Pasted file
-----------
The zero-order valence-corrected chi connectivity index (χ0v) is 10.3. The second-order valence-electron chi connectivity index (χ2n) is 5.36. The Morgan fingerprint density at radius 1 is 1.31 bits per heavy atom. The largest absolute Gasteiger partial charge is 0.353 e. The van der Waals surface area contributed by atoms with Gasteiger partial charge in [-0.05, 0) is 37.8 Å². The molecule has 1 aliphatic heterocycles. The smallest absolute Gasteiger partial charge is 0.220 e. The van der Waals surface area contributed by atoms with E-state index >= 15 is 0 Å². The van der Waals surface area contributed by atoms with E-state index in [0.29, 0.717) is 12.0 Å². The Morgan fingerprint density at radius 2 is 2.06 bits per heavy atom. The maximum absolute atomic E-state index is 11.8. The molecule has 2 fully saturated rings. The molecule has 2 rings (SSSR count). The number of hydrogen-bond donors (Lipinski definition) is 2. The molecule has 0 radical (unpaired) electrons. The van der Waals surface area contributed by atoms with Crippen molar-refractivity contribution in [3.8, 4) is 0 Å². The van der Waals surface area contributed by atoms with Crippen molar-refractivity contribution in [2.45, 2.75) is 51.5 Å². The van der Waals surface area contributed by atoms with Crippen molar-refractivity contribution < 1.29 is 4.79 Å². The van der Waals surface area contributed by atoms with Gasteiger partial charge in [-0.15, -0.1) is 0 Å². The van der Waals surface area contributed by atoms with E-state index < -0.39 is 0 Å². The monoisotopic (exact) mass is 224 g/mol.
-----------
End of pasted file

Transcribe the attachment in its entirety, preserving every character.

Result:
The zero-order valence-corrected chi connectivity index (χ0v) is 10.3. The second-order valence-electron chi connectivity index (χ2n) is 5.36. The Morgan fingerprint density at radius 1 is 1.31 bits per heavy atom. The largest absolute Gasteiger partial charge is 0.353 e. The van der Waals surface area contributed by atoms with Gasteiger partial charge in [-0.05, 0) is 37.8 Å². The molecule has 1 aliphatic heterocycles. The smallest absolute Gasteiger partial charge is 0.220 e. The van der Waals surface area contributed by atoms with E-state index >= 15 is 0 Å². The van der Waals surface area contributed by atoms with E-state index in [0.29, 0.717) is 12.0 Å². The Morgan fingerprint density at radius 2 is 2.06 bits per heavy atom. The maximum absolute atomic E-state index is 11.8. The molecule has 2 fully saturated rings. The molecule has 2 rings (SSSR count). The number of hydrogen-bond donors (Lipinski definition) is 2. The molecule has 0 radical (unpaired) electrons. The van der Waals surface area contributed by atoms with Crippen molar-refractivity contribution in [3.8, 4) is 0 Å². The van der Waals surface area contributed by atoms with Crippen molar-refractivity contribution in [2.45, 2.75) is 51.5 Å². The van der Waals surface area contributed by atoms with Crippen molar-refractivity contribution < 1.29 is 4.79 Å². The van der Waals surface area contributed by atoms with Gasteiger partial charge in [-0.15, -0.1) is 0 Å². The van der Waals surface area contributed by atoms with E-state index < -0.39 is 0 Å². The monoisotopic (exact) mass is 224 g/mol.